ANTHONY MAULE - PHOTOGRAPHER
A successful shoot for me is when I look at something I’ve done and feel personally attached to it.
- ANTHONY MAULE
ANTHONY MAULE – Photographer
WHAT SPARKED YOUR INTEREST IN PHOTOGRAPHY?
Honestly, I can’t really remember. But I know that I had a very creative childhood and that I was always looking for an outlet that felt right. When I was 14, I took a class in photography and that was it. From then on I’ve been obsessed.
AS A FASHION PHOTOGRAPHER, WHAT IS YOUR MAIN FOCUS AND APPROACH WHEN DOING A SHOOT: THE MODEL, THE FASHION, OR THE TECHNICAL ASPECTS OF PHOTOGRAPHY?
Ideally, I always think editorial work should be very self indulgent. For me, it’s about projecting myself into my work, so most of the time I’m always questioning whether what I am doing has some relevance to me as a person. But it’s complicated, as editorial is not always that free or straight forward. There are lots of other people involved in the process with their own visions, so it’s a fine balance to make sure everyone is getting something out of it as well. It just depends what you’re doing and who you’re doing it with, I guess.
When I’m shooting, I think more like an art director than a photographer. In general,I find it quite amusing that we all have these different job titles that differentiate us. I mean,we’re all after the same thing. I just think of everyone as collaborators on the same project. I want people to be very vocal with what they’re thinking or doing. I always want to understand exactly what it is I’m actually looking at before I come to shooting it. Even though my education was very technical, these days I can feel very detached from the camera and photography. Just the fact that you have everyone and everything together is not enough—you have to make sense of everything. If you’re not thinking about the final result and how the ideas are going to translate on a page, then how is anyone else going to understand them? That’s the basis of how I think on every job. We can all take a ‘nice’ picture of a ‘nice’ girl, but to make it personal, relevant and to take it a step further requires more concentration. I always think about the final result—how it will look like on the shelf. Not just the story but the magazine, the issue, the timing, the paper stock even—you have to think about everything as standard. Unless you think that way, it is easy to get lost in creation.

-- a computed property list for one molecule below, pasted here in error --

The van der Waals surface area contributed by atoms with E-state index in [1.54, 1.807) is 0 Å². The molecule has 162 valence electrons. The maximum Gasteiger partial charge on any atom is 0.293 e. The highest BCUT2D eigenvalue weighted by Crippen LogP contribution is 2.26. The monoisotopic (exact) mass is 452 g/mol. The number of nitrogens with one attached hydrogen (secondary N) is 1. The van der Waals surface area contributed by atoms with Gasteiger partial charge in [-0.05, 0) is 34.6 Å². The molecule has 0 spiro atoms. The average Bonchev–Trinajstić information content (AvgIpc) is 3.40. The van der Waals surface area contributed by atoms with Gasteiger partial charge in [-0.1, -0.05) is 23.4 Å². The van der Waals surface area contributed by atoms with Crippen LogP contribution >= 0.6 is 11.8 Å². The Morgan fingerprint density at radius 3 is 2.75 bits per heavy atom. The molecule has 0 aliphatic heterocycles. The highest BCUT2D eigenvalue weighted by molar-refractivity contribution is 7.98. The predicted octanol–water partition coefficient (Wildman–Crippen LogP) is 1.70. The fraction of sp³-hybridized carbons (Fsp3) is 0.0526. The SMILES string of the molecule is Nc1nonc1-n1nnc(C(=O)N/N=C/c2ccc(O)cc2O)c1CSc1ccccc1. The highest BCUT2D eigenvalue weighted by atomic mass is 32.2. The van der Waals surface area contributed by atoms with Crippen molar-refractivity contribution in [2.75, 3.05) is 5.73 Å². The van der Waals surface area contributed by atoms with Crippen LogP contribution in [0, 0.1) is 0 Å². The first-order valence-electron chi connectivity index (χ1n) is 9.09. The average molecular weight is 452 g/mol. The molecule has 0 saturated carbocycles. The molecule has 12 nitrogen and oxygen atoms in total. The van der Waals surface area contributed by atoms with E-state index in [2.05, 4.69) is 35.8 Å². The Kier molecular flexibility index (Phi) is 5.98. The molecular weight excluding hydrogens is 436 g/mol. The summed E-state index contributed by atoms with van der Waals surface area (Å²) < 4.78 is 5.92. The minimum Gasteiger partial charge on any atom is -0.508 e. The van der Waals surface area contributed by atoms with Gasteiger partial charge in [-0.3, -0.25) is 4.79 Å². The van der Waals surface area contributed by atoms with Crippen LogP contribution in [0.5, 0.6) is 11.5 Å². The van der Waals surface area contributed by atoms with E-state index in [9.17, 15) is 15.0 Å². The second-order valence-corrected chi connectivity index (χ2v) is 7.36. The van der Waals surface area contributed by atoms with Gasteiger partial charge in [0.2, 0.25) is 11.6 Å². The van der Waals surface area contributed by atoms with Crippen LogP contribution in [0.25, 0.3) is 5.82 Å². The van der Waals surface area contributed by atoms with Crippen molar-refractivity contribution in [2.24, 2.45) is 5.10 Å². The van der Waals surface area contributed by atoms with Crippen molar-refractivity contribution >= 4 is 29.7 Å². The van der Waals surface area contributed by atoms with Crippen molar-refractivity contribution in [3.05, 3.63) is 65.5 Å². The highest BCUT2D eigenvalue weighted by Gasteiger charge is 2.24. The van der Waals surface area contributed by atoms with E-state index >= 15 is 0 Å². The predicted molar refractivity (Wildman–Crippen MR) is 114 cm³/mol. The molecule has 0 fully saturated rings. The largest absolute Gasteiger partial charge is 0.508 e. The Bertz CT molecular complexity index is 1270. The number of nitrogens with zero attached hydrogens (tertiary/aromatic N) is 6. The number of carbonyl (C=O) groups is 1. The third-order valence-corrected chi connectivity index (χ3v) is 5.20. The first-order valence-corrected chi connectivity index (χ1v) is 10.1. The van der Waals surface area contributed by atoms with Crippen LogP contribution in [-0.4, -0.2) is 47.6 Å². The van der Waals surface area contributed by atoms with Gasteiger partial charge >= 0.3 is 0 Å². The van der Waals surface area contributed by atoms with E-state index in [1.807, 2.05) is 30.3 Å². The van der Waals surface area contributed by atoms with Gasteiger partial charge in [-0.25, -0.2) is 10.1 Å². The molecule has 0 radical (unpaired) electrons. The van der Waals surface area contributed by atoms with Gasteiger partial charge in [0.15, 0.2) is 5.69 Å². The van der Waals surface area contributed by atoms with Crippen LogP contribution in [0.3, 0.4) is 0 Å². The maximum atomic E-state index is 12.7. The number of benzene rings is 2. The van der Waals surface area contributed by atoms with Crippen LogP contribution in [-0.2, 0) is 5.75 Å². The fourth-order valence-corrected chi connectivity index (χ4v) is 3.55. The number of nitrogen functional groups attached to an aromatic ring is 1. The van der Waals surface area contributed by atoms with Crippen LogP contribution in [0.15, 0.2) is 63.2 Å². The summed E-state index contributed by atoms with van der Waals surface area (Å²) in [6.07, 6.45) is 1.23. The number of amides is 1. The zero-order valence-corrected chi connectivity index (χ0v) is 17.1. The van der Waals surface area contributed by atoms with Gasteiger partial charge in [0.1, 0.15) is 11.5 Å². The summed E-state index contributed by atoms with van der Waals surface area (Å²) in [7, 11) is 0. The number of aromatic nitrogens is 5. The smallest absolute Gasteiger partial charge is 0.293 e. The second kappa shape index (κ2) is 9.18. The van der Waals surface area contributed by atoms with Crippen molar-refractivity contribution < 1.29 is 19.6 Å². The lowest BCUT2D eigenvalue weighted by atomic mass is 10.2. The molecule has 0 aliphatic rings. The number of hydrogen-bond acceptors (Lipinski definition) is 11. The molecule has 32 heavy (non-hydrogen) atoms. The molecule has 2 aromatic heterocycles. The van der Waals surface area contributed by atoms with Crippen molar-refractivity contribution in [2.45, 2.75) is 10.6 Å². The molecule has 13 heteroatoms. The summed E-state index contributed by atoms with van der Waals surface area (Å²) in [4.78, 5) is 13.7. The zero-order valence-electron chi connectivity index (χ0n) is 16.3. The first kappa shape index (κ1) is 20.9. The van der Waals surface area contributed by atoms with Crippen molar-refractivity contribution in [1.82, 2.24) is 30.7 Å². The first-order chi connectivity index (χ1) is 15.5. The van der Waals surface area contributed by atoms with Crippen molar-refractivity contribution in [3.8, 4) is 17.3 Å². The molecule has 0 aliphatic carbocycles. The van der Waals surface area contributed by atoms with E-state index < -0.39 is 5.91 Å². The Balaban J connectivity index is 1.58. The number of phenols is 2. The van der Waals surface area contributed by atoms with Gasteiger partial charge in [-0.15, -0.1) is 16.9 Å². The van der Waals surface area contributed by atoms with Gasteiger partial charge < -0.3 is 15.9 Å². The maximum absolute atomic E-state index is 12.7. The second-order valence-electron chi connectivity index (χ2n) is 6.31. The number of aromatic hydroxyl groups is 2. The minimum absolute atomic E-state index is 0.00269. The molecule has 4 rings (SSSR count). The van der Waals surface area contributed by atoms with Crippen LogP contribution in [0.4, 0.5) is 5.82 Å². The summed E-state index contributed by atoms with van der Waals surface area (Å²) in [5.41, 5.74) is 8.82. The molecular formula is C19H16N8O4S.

IN YOUR OPINION, WHAT MAKES FOR A SUCCESSFUL SHOOT?
That’s such a difficult question to answer and it kind of depends on what you mean by ‘successful’.You know, I can say for me it’s about the right girl, the right team, the right time,the right publication. That will generally produce something that will be commercially successful that the industry will understand, but it won’t necessarily make it a personal triumph. A successful shoot for me is when I look at something I’ve done and feel personally attached to it. From that perspective, having total freedom to do what I want to do helps to make it more successful for me.
WHO ARE SOME OF YOUR HEROES?
Any artist that dedicates their life to their work I have much respect for.
ARE YOU EVER 100% SATISFIED WITH WHAT YOU JUST SHOT OR DO YOU THINK ABOUT THINGS YOU WOULD SHOOT DIFFERENTLY ‘NEXT TIME’?
rtists always feel like they’re searching for the impossible; something that either doesn’t exist or is unreachable. That is their motor, soI just don’t think that you’re ever completely satisfied even if it’s been a great day, season or year. It’s not that you walk away from it feeling discontented but complete satisfaction kind of feels like it breeds complacency in my eyes,so it’s more about appreciation and reflection than anything else. Your work is always evolving anyway, always moving, always transient;so you always feel like you’re playing catch up and reacting to the times.
DO YOU HAVE A ‘SECRET WISH JOB’? IF YOU HADN’T BECOME A FASHION PHOTOGRAPHER, WHAT ELSE WOULD YOU BE INTERESTED IN DOING?
This is it for me, it’s all I ever wanted to do for as long as I can remember. I can’t imagine being a doctor or a lawyer, it’s just not my world.
WHAT ARE YOUR FEELINGS ABOUT DIGITAL PHOTOGRAPHY? AND WHAT ARE YOUR FEELINGS ABOUT THE EXTRA WORK IN POST-PRODUCTION?
Digital changed everything. It changed our connection to photography, it changed the way we work and it changed our expectations of what can be achieved with photography. Now it’s challenging the platform for photography and the perception of the modern photographer so it’s a lot to take in.With the meetings I go to now, the first thing people say is, ‘have you done any video?’ Digital Media has caused a seismic shift recently in the expectancy of what a photographer should be capable of delivering. Now we’ve got things like the iPad, online digital media subscription and viral advertising campaigns—it’s just all opened up. I think we all have to accept it now as standard, embrace it and move forward.
WHAT’S NEXT FOR ANTHONY MAULE?
Paris and New York, in that order.